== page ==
The “science” of drug and alcohol prevention: the case of the randomized trial of the Life Skills Training program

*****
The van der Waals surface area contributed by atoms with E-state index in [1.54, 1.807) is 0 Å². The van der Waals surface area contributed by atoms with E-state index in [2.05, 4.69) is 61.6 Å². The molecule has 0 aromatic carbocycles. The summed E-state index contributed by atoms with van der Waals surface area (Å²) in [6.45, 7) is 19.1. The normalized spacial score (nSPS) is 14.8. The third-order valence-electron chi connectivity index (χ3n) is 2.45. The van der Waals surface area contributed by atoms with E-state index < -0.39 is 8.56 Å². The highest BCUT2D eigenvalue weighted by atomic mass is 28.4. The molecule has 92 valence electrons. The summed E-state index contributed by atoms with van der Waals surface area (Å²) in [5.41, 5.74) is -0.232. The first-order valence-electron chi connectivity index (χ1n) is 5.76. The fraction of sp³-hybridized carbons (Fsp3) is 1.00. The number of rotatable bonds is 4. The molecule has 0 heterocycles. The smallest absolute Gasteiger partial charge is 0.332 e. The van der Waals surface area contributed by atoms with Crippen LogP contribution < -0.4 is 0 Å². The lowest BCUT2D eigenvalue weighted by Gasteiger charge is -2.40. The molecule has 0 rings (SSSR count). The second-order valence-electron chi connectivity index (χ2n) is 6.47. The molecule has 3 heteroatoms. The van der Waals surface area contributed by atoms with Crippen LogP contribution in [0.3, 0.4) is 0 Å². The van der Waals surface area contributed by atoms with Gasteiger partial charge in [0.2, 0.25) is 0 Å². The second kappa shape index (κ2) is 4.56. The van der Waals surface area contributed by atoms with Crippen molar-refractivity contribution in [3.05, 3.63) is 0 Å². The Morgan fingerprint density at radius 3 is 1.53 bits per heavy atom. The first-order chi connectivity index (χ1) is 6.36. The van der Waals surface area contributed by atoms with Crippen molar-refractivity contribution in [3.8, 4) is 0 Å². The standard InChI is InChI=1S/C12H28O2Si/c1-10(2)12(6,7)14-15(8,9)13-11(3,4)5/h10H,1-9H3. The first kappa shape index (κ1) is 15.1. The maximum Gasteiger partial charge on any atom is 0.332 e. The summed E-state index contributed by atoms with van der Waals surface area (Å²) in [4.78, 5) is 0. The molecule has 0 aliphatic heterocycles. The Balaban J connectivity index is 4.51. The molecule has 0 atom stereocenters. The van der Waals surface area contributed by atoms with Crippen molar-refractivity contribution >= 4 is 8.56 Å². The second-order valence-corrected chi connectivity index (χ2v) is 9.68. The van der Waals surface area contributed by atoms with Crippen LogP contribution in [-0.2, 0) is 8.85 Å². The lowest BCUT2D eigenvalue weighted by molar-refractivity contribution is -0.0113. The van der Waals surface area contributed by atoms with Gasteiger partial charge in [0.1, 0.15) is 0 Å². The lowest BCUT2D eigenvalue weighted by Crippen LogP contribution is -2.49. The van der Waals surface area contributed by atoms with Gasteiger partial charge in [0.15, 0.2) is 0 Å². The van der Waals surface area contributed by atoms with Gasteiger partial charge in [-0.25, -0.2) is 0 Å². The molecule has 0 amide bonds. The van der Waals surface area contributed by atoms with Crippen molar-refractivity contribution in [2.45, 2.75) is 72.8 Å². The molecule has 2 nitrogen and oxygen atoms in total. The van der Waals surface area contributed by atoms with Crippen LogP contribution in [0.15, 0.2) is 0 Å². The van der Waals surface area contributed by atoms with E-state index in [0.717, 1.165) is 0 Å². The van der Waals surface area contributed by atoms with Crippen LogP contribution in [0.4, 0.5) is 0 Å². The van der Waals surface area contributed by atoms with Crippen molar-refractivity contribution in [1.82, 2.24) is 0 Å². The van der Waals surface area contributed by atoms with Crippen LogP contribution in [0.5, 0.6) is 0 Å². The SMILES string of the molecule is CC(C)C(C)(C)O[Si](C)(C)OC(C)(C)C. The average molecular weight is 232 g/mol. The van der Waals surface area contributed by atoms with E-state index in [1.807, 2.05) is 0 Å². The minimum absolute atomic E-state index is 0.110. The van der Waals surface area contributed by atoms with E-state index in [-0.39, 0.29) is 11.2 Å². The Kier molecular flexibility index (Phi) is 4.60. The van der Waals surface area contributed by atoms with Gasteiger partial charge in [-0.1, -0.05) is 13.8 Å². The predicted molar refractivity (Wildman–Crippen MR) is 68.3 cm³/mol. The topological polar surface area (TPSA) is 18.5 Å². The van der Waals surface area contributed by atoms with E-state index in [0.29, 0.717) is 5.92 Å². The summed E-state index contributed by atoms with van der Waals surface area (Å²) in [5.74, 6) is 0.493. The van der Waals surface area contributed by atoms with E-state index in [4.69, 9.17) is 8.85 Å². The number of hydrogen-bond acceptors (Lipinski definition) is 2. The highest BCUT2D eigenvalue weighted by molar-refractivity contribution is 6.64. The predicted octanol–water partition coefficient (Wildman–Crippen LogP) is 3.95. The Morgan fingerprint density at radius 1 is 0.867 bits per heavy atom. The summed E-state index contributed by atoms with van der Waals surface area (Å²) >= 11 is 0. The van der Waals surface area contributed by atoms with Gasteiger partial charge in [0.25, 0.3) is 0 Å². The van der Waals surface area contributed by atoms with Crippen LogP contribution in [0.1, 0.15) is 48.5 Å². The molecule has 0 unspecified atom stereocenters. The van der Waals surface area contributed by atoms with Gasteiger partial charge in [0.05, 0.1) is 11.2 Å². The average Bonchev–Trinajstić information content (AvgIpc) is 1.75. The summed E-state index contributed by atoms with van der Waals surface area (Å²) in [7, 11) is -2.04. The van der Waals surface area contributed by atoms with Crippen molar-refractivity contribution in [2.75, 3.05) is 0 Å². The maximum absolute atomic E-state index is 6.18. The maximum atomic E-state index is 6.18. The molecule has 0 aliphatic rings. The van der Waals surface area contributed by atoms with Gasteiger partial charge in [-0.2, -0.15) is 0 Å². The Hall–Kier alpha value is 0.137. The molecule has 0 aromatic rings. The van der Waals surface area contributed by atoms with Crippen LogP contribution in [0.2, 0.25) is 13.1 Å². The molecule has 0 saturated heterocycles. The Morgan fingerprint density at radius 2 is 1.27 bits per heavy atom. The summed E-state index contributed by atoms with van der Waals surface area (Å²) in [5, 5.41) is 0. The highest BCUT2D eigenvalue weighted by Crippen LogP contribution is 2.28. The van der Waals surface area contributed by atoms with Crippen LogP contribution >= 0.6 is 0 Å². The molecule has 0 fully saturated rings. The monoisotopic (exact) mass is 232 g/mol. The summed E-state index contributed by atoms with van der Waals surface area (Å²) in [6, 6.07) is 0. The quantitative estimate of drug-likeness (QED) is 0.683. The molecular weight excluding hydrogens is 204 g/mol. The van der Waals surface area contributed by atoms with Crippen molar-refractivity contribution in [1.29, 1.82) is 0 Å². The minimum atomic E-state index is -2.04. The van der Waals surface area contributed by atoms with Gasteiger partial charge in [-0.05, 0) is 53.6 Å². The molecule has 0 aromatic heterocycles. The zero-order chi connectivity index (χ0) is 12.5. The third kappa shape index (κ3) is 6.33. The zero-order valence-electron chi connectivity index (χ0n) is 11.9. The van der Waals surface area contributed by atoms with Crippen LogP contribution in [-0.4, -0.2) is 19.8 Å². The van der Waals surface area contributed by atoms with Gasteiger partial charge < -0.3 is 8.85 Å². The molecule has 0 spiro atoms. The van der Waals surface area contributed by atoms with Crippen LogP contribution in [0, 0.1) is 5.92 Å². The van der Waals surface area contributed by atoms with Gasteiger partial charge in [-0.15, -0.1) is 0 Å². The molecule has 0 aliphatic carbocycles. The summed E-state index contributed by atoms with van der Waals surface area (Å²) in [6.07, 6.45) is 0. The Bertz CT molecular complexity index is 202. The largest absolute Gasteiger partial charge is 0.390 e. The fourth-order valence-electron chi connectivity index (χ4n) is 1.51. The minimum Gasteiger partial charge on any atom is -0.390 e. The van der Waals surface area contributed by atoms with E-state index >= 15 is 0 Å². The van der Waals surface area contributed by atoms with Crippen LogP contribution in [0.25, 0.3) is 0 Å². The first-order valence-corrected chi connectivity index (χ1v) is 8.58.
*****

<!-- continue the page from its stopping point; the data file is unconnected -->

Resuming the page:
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Changes requiring greater accountability among federal agencies in the United States, along with specific criticisms of prevention activities funded by agencies such as the Department of Education, have led to an increased emphasis on what are called "science-based" or "research-based" interventions in recent years. Federal agencies such as the Department of Education and National Institute on Drug Abuse (NIDA) have produced documents describing such interventions and advocating their widespread use and dissemination. The most widely advocated of these prevention interventions is the Life Skills Training (LST) program, the effectiveness of which, its supporters argue, has been demonstrated using rigorous research methods. The research study that has attracted most attention is the randomized trial conducted with white middle-class adolescents in New York State, as this purports to demonstrate that the LST program can reduce alcohol and illicit drug use 6 years after initial implementation. In contrast to the advocates for the LST program, I argue that this longitudinal trial does not meet the rigorous methodological standards claimed on its behalf. Indeed, it violates one of the fundamental principles of a randomized trial by restricting key analyses to selective sub-samples of the experimental group. I estimate that about 7.5% of those who initially received the LST intervention in the trial were included in the most recent set of analyses reported. This falls considerably short of the proportion of intervention group participants required at follow-up in a methodologically sound controlled trial. Thus, contrary to what its advocates claim, the study tells us little about the long-tern effectiveness of the LST program in reducing alcohol and illicit drug use among adolescents. © 2002 Elsevier Science B.V. All rights reserved.
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